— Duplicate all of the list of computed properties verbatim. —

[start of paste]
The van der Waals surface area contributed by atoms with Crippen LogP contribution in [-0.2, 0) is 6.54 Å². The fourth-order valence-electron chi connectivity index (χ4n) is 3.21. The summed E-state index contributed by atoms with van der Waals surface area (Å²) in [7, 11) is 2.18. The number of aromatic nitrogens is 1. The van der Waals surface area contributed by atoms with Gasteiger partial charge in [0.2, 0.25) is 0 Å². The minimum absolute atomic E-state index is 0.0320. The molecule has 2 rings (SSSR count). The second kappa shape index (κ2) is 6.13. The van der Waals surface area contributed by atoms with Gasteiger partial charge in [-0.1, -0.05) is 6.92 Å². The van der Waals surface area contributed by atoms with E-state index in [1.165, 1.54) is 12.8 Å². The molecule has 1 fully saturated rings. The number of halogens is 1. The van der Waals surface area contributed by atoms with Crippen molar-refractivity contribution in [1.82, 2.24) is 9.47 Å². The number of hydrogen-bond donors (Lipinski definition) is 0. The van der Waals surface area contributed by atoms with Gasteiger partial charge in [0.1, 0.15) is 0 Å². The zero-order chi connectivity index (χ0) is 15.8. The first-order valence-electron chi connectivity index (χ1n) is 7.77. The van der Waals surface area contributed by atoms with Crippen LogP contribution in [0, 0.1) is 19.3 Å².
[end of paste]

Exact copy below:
The van der Waals surface area contributed by atoms with Crippen LogP contribution in [-0.2, 0) is 6.54 Å². The fourth-order valence-electron chi connectivity index (χ4n) is 3.21. The summed E-state index contributed by atoms with van der Waals surface area (Å²) in [7, 11) is 2.18. The number of aromatic nitrogens is 1. The van der Waals surface area contributed by atoms with Gasteiger partial charge in [0.2, 0.25) is 0 Å². The minimum absolute atomic E-state index is 0.0320. The molecule has 2 rings (SSSR count). The second kappa shape index (κ2) is 6.13. The van der Waals surface area contributed by atoms with Gasteiger partial charge in [-0.1, -0.05) is 6.92 Å². The van der Waals surface area contributed by atoms with E-state index in [1.165, 1.54) is 12.8 Å². The molecule has 1 fully saturated rings. The number of halogens is 1. The van der Waals surface area contributed by atoms with Crippen molar-refractivity contribution in [1.82, 2.24) is 9.47 Å². The number of hydrogen-bond donors (Lipinski definition) is 0. The van der Waals surface area contributed by atoms with Gasteiger partial charge in [0.1, 0.15) is 0 Å². The zero-order chi connectivity index (χ0) is 15.8. The first-order valence-electron chi connectivity index (χ1n) is 7.77. The van der Waals surface area contributed by atoms with Crippen LogP contribution in [0, 0.1) is 19.3 Å².